Because a Woman’s Heart is Like a Needle at the Bottom of the Ocean by Sugar Magnolia Wilson

(AUP, 2019)

Review by Stella Carruthers

The intimacy of letters. Those penned to a sister. Those penned to a friend. This is how Sugar Magnolia Wilson’s debut poetry collection Because a Woman’s Heart is Like a Needle at the Bottom of the Ocean opens and closes.

Through letter-form poems, Wilson’s voice rings out clearly as she creates both worlds of rich imagery, and a relationship not only with her pen pals but also of her self in the world. This presence is reflective and sometimes bitingly honest. She is not afraid to go into the gory facts of being alive yet, equally, her poetry is full of beautiful imagery that only a poet, with a practice of looking for the lovely, could create.

The opening “Dear Sister” is a series of poems that has a lovely feel, closely observing from the vantage-point of what was once a shared world of sisterhood. This intimacy is one marked by an almost secret language. The imagery here is rich and densely detailed. Consider the quotes ‘the sun rose like jewellery’ and how, when writing about birds, Wilson speaks of how they ‘hang like a single feathered lung over our house, inhaling and exhaling’. These phrases from “Dear Sister make us not only look at the world in a fresh way but that, somehow, the reader is a party to a private conversation, where nature is personified and the very sky can breathe.

The closing long-form poem of the collection, “Pen Pal”, was a personal favourite, speaking of a quiet insistence towards a self-proclaimed importance, not atypical to those in the throes of adolescence. Wilson seems to clearly remember what it was like to experience the teenage drama of feeling like the world was ending. Every day. To reflect this feeling formally, the poems are spaced in short stanzas and are cut off in a visually choppy manner. White space is well-utilised. The poems are almost abrupt. Yet, within these also still clearly lies Wilson’s eye for beautiful imagery. The imagery illuminates the text, despite the sometimes-harsh nature of the poems that describe a young girl grieving. ‘I think I am carrying a grief tree’ was a phrase that stood out to me. It seemed to encapsulate a feeling I’d felt once but for which I hadn’t had the words.

Wilson’s gift is finding words for things that are hard to give a name to. This talent is no better highlighted than through her use of poetic devices. Consider the line ‘Her broken back like an Isosceles triangle’ in the “Pen Pal” series. I know exactly what she means, what this looks like, and the kind of emotional weight this signifies.

However, despite the heavy nature of the grief portrayed in “Pen Pal”, there is still room for a sharp humour. Writing to her pen pal, Wilson states, ‘If you get a boyfriend or Nike shoes, I’ll kill you’. Both are equally significant to teenage Wilson. Both are bad enough to inspire murder. And yet, in this throwaway statement, we all can understand and perhaps identify with what it is to be a girl who wants both for boys to like her and the social status brand-name shoes confer. Both represent the common desires of teenage sisterhood.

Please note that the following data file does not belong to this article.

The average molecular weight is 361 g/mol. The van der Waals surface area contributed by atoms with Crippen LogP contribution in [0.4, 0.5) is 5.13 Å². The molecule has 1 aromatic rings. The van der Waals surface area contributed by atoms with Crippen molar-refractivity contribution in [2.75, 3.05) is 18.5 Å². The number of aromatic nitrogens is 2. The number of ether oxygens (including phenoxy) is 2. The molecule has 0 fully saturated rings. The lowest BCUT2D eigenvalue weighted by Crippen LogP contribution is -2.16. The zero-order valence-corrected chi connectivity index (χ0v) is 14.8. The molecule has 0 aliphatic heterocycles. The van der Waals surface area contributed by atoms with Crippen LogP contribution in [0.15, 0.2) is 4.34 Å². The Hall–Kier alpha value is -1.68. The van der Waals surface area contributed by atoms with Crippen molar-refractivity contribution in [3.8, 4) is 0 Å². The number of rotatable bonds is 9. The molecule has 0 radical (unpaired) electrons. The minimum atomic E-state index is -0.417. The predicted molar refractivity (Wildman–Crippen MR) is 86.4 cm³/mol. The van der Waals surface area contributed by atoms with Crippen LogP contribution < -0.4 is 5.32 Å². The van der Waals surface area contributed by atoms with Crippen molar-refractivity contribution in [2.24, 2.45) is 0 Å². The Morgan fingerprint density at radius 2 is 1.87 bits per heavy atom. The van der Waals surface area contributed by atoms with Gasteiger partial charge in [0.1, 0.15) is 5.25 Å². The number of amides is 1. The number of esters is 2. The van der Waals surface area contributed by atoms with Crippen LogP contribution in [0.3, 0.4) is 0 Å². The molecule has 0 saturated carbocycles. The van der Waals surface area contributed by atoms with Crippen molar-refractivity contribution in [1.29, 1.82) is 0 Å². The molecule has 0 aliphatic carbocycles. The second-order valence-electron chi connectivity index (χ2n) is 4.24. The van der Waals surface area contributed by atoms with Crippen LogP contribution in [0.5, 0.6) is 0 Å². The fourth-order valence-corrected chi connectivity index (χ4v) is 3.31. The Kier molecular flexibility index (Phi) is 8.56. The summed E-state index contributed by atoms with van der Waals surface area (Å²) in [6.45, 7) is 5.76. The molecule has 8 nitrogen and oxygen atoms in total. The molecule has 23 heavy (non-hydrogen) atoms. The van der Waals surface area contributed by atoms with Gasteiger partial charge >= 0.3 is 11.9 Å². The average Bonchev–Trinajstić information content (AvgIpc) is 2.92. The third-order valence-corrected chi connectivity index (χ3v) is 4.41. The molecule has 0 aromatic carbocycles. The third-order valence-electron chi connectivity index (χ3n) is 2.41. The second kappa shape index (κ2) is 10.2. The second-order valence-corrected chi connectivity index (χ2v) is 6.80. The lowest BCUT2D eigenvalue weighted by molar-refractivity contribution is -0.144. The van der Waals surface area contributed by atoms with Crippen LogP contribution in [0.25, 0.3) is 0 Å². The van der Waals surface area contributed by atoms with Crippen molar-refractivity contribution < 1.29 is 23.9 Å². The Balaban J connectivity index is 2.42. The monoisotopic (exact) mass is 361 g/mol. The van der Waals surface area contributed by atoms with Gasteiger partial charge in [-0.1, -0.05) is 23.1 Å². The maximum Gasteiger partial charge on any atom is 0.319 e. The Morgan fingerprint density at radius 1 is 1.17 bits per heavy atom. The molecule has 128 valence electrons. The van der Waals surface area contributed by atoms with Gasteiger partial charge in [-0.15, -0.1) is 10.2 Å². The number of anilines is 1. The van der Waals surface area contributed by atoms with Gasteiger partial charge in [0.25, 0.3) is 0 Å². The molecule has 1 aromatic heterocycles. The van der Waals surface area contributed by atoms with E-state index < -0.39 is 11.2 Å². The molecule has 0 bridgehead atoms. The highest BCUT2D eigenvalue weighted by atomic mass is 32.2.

Wilson’s collection made this member of the slightly older sisterhood ask more questions than it provided answers, inspiring a spirit of inquiry in me. The delicious phrase ‘a balsamic moon’ in the “Dear Sister” series prompted me to ask what flavour the moon might be. In its unusual description, it made me think about the natural world in a different way.

The phrase ‘A Frankenstein world’ on the back of the book also provoked a different view on the world for me, its literary and cultural allusions hinting at the blacker aspects of Wilson’s work, with darker thoughts and broken hearts stitched together in an ugly way. For her poems are not afraid to look at the less-pretty. Yet through her rich imagery and sensitive handling of big and often untidy emotions, Wilson pulls all the gore together in a way that, while messy, leaves me with hope for a scarred but still functional literary body, one able to say it survived.

Several poems made pleasing conversational references to contemporary popular culture. In “Anne Boleyn”, Wilson compares Henry VIII’s sperm being eaten by reptilian creatures to a ‘A 16th century version of Fear Factor.’ In the poem “Betty as a Boy”, she writes of a personal style like Diane Keaton’s character Annie Hall, in the film of the same name. There is also a poem titled “Home Alone 2 (with you)”, which is both a love poem and an ode to underlying grief.

Wilson’s love poems are not just about lovers, though. Especially notable are her poems about living in the world, penned devotions to a life of crossed cultures, and hopes for other dimensions. Where different languages can break the barriers between superficial knowledge and deeper knowing.

This deeper sense of knowing is no better expressed than in Wilson’s explorations of grief and love: for mothers, for people who live far away, and for our past selves, the people we never had the chance to become.

Wilson is unafraid to get into the mess of being alive, which means her poems aren’t always pretty, but she makes up for it with startlingly real and refreshing imagery, gathered from her observations of life. Through these poems, I see Wilson coming to love the differences within humanity through recognising commonalities (love, sex, death, horses, TV, travel), which help one negotiate a constantly shifting world.